BANGKOK — Thailand's military junta blocked a panel discussion on human rights in Thailand earlier this week because of concerns over the spread of “false information,” a spokesperson said today.
"We had to be careful about the discussion topic, to make sure that it would not [defame] other individuals or organisations," explained Col. Winthai Suvaree. "The discussion could have lacked sufficient facts or contained unreliable information not supported by clear evidence."
He continued, "That information may have also only presented a one-sided perspective full of prejudice. It may have caused misunderstanding in society about certain individuals or organisations."
Col. Winthai was referring to a panel discussion titled “Access to Justice in Thailand: Currently Unavailable," that was slated to feature representatives from Amnesty International Thailand, the Thai Lawyers for Human Rights, and Cross Cultural Foundation on 2 September.
A few hours before the event, the junta’s National Council For Peace and Order (NCPO) sent a letter to the organisers, "asking for their cooperation" to cancel the talk. Policemen also arrived at the venue of the talk – the Foreign Correspondent Club of Thailand (FCCT) – to make certain the discussion did not take place.
Organisers said the panel was planning to discuss obstacles to justice in post-coup Thailand, such as the NCPO’s decision to try dissidents in military court and arbitrarily detain hundreds of activists, politicians, and academics.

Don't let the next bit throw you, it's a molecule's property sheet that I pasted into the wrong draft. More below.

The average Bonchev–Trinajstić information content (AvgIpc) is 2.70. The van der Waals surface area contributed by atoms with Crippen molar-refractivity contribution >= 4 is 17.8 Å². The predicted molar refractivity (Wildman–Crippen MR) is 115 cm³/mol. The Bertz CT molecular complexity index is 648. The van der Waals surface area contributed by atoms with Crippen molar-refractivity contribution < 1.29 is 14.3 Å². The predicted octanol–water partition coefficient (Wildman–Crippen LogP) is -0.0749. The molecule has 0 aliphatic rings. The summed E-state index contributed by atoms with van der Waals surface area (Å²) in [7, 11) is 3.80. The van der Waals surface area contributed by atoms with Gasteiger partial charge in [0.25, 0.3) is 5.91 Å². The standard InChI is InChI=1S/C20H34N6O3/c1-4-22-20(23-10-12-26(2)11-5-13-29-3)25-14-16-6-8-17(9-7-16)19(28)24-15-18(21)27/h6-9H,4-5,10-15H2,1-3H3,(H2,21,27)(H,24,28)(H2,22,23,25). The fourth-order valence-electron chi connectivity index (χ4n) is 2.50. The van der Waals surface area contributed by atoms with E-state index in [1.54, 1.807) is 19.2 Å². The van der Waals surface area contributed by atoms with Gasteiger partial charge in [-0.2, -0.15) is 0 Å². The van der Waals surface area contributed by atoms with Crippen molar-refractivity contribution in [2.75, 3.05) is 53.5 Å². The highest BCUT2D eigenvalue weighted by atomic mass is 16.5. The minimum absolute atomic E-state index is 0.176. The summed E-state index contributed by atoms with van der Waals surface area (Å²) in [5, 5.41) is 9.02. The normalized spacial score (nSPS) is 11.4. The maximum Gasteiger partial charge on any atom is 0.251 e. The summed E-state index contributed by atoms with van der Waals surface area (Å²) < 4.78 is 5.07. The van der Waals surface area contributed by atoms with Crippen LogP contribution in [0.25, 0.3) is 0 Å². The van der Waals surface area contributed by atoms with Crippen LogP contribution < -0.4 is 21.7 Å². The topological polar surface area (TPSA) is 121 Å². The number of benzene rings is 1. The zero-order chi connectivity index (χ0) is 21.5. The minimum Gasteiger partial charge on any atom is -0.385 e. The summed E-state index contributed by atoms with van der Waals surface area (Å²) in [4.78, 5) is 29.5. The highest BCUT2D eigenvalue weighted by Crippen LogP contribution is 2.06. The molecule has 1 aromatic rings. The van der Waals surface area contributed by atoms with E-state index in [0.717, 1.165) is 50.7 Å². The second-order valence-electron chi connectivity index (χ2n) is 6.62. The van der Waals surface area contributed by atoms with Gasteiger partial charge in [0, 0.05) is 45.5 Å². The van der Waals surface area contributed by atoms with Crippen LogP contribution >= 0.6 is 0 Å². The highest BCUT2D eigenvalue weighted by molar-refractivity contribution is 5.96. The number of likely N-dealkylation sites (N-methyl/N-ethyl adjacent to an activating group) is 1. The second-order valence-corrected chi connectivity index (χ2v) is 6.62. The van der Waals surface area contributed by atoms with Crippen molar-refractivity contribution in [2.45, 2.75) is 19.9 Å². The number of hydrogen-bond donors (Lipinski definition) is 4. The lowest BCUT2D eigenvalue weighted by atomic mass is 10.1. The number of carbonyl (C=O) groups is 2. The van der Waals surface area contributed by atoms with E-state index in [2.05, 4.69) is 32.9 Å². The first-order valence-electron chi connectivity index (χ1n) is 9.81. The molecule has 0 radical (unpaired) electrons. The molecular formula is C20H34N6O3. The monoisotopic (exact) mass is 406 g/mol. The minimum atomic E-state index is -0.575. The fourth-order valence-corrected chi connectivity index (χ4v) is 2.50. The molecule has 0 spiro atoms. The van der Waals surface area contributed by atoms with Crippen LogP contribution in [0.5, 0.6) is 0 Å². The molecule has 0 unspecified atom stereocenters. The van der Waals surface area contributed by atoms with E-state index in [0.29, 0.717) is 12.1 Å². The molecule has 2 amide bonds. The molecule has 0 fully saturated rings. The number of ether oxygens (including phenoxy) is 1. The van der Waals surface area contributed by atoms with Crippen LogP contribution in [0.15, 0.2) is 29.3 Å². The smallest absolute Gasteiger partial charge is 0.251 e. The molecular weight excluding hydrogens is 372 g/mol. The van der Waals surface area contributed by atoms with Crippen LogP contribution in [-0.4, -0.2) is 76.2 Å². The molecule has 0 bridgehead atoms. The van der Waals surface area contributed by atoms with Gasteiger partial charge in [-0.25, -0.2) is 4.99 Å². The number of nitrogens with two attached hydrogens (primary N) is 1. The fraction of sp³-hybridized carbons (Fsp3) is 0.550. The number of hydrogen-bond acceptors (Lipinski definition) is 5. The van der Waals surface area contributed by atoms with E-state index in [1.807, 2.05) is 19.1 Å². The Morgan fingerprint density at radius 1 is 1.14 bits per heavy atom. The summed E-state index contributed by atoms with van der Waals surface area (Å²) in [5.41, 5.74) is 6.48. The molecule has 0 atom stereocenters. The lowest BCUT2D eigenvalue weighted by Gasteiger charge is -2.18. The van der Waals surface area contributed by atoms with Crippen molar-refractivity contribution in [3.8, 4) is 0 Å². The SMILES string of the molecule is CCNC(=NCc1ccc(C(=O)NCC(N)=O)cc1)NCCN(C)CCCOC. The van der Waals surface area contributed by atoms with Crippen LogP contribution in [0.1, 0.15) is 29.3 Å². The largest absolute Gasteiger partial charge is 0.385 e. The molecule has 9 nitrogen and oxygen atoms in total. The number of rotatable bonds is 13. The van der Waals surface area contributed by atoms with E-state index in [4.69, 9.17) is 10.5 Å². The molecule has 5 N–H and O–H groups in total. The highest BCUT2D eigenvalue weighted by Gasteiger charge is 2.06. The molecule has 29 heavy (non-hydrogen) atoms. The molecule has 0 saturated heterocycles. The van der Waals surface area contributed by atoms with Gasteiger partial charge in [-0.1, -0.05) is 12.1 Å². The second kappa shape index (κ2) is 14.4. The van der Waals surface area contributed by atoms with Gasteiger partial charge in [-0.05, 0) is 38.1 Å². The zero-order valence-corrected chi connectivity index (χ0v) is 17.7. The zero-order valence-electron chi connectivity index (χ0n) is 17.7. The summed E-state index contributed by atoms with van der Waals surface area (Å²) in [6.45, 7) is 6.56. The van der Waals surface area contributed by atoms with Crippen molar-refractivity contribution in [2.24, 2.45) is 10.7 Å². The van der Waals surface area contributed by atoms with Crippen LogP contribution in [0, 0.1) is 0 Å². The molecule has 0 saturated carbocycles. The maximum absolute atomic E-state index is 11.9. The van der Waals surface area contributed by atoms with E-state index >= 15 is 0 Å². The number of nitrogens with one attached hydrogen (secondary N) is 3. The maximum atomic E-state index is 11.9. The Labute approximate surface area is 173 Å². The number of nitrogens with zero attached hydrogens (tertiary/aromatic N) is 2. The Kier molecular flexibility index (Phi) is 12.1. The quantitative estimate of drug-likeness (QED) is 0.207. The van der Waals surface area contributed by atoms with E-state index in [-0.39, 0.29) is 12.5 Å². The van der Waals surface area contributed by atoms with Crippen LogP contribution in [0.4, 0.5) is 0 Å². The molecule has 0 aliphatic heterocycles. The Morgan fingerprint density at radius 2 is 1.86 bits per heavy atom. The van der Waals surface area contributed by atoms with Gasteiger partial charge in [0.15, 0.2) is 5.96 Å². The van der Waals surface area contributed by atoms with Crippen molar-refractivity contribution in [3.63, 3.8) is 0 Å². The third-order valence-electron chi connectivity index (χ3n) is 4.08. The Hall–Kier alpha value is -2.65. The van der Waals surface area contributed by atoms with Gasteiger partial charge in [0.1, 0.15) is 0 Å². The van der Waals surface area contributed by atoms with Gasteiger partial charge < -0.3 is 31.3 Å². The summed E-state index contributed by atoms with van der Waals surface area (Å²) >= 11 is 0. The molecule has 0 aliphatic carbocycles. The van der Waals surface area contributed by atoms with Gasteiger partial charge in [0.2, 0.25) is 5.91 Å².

However, Col. Winthai said any complaint about perceived "injustice" under the NCPO should be submitted directly to the junta through regional government agencies.
"Those who are responsible in the relevant issues will urgently resolve the problems in an appropriate manner," Col. Winthai told reporters. "I believe this effort will adequately meet the need for information … in contrast to the aforementioned activity [the panel discussion]."
The NCPO spokesperson also claimed that the event’s organisers only notified authorities a day before the talk was scheduled to take place, which did not give the NCPO enough time to consider the content and "intention" of the event.
"We were concerned that the activity may involve politics. Relevant officials had to carefully consider it," Col. Winthai said.
Tuesday marked the second time security officers have entered the FCCT, long known as a sanctuary for free debate in Thailand, in the last four months. On 27 May, soldiers stormed the FCCT and detained former Minister of Education Chaturon Chaisaeng as he was speaking to a crowd of foreign journalists about why he did not surrender himself to the NCPO.
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